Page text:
It's been more than 20 years since whales were spotted in the Long Island Sound—and even longer since the last humpback was spied—but that streak was broken this summer in what one maritime expert is calling "the year of the whale," the Hour reports. Boaters off Long Island and Connecticut have been capturing images of belugas, humpbacks, and at least one minke starting in May, when three belugas were seen near Fairfield, Conn. But while the creatures provide perfect photo ops (especially breaching humpbacks), NOAA warns people to keep their distance, the AP notes. Under the Marine Mammal Protection Act, only one boat can come within 300 feet of a whale, and even then only for 15 minutes, NBC Connecticut reports; it also must reduce speed and tell other boats about the sighting. (An "Ocean Etiquette" guide by NOAA Fisheries offers more tips.)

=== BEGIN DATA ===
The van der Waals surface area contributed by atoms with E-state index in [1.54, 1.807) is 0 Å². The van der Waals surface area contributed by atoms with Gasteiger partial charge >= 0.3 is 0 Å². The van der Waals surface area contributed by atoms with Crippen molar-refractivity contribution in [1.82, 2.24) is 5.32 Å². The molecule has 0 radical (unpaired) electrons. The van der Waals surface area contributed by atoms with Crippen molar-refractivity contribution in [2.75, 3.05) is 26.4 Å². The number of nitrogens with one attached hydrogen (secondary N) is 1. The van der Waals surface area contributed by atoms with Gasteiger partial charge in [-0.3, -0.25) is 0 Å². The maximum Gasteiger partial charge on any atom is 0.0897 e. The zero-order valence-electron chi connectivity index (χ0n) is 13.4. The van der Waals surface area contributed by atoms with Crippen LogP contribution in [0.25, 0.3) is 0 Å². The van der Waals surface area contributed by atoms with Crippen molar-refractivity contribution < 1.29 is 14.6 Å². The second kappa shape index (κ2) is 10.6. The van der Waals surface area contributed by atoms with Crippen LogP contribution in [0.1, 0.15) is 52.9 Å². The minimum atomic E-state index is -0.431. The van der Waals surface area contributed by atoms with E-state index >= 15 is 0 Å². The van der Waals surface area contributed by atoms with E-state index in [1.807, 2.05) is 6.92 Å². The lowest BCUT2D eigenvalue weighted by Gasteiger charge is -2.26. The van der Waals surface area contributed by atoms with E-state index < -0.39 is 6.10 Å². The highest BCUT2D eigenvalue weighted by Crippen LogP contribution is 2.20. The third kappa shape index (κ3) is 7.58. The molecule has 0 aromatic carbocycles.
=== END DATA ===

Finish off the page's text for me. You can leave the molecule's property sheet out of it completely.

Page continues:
The biggest question, though, has yet to be definitively answered: Why did the whales return to the Sound after such a long break? Experts believe baitfish-harvesting restrictions and less rainfall (which reduces polluted runoff from entering the waters) may have drawn the whales back, per the AP. The whale expert cited in the Hour adds that a whale who's hurt or sick may also sometimes enter strange waters. Whatever the reasons, local boaters are thrilled. "I was having heart palpitations I was so excited," one tells the AP, while another says he was double-teamed off Stamford, Conn.: "I know for certain that there was more than one whale because the breaching one started to scare me and breached behind the boat while the other whale was in front. I got really scared that it could hit or crush my 27-foot boat. It was about the size of the boat."